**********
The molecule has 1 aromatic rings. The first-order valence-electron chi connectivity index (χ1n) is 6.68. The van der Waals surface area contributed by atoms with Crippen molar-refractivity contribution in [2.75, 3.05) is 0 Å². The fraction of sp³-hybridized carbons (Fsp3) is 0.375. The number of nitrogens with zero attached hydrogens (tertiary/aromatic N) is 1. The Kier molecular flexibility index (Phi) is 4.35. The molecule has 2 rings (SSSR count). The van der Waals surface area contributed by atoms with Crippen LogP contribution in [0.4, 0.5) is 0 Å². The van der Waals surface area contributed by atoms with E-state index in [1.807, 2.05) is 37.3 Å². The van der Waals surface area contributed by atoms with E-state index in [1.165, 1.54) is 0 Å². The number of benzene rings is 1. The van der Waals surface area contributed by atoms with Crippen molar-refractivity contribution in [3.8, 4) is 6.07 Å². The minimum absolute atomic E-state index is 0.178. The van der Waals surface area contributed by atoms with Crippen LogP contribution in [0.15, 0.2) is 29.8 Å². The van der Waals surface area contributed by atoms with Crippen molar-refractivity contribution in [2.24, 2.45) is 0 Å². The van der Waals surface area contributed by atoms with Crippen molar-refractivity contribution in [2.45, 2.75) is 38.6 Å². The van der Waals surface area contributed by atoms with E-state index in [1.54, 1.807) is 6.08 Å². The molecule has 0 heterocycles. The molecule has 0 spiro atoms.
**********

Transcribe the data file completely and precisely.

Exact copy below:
The molecule has 1 aromatic rings. The first-order valence-electron chi connectivity index (χ1n) is 6.68. The van der Waals surface area contributed by atoms with Crippen molar-refractivity contribution in [2.75, 3.05) is 0 Å². The fraction of sp³-hybridized carbons (Fsp3) is 0.375. The number of nitrogens with zero attached hydrogens (tertiary/aromatic N) is 1. The Kier molecular flexibility index (Phi) is 4.35. The molecule has 2 rings (SSSR count). The van der Waals surface area contributed by atoms with Crippen LogP contribution in [0.4, 0.5) is 0 Å². The van der Waals surface area contributed by atoms with E-state index in [1.807, 2.05) is 37.3 Å². The van der Waals surface area contributed by atoms with E-state index in [1.165, 1.54) is 0 Å². The number of benzene rings is 1. The van der Waals surface area contributed by atoms with Crippen molar-refractivity contribution in [3.8, 4) is 6.07 Å². The minimum absolute atomic E-state index is 0.178. The van der Waals surface area contributed by atoms with Crippen LogP contribution in [0.15, 0.2) is 29.8 Å². The van der Waals surface area contributed by atoms with Crippen molar-refractivity contribution in [2.24, 2.45) is 0 Å². The van der Waals surface area contributed by atoms with Crippen molar-refractivity contribution in [2.45, 2.75) is 38.6 Å². The van der Waals surface area contributed by atoms with E-state index in [1.54, 1.807) is 6.08 Å². The molecule has 0 heterocycles. The molecule has 0 spiro atoms.